Aroldis Chapman Receives 30-Game Domestic Violence Suspension
MLB has given new Yankees’ closer Aroldis Chapman a 30-game suspension, which Chapman has elected not to appeal. I’m not going to offer an opinion as to whether or not the 30-game suspension was the right length, in part because I don’t know all the facts.
From what I have read, it’s inconclusive regarding whether Chapman actually abused his girl friend to the point of pain or injury, but he discharged a gun something like eight times. That seems conclusive enough to merit some of kind of punishment, but just how much I can’t say for certain. At a minimum ten games but not more than 50 or 60, I would guess.
In terms of MLB and the players’ union, 30 games was obviously about right. Chapman suffers a significant punishment, in terms of the history of player suspensions, but he accepted it, most likely because it will not affect his free agency rights. This resolution almost certainly means that a 30-games suspension will be the appropriate suspension going forward where a player clearly did something wrong (and hurt the industry by the reporting of the incident) but has not and will not be convicted in a court of law of committing domestic violence.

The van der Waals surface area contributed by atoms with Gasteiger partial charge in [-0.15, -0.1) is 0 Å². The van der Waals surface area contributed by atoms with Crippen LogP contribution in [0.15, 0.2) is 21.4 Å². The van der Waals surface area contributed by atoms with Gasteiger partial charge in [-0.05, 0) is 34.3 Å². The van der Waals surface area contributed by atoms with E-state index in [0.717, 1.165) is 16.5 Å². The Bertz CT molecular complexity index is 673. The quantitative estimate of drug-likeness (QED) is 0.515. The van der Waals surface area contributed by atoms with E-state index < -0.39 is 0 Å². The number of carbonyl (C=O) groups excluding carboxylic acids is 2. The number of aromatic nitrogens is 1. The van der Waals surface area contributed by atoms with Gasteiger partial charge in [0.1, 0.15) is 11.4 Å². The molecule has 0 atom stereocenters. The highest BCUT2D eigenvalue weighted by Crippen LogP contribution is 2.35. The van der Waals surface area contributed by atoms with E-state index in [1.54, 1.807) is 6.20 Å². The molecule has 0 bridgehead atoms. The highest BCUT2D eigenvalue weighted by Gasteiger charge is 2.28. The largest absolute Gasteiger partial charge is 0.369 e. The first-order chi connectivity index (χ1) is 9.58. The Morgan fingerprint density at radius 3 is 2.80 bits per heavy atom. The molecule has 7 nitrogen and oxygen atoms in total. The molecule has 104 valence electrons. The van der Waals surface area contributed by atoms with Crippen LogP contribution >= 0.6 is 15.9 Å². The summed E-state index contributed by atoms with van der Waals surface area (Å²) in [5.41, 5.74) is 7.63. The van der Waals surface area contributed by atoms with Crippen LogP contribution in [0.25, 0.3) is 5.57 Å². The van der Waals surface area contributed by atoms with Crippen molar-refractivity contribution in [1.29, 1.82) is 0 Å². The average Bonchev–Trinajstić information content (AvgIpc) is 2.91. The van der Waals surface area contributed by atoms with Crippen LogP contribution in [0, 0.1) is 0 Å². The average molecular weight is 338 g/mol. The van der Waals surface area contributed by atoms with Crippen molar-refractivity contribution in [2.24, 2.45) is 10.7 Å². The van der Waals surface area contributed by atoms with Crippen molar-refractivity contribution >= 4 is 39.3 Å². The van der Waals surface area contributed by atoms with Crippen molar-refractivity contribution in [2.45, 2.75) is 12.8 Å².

It’s looking like Yasiel Puig will not only go uncharged for the incident involving his sister and the subsequent bar fight (perhaps more fully living up to the nickname “Wild Horse” …), but espn.com’s current reporting says he won’t be suspended either. Without knowing what MLB’s investigation turned up, that seems a little surprising, as the reported events suggest that a ten-game suspension might be appropriate in light of the length Chapman’s suspension.
It remains to be see what happens with Jose Reyes, who is facing actual criminal charges. If he is convicted, my guess is a 50- to 80-game suspension in addition to games lost to criminal penalties. If he is acquitted, I would expect a 30-game suspension akin to Chapman’s, depending on the facts established at trial.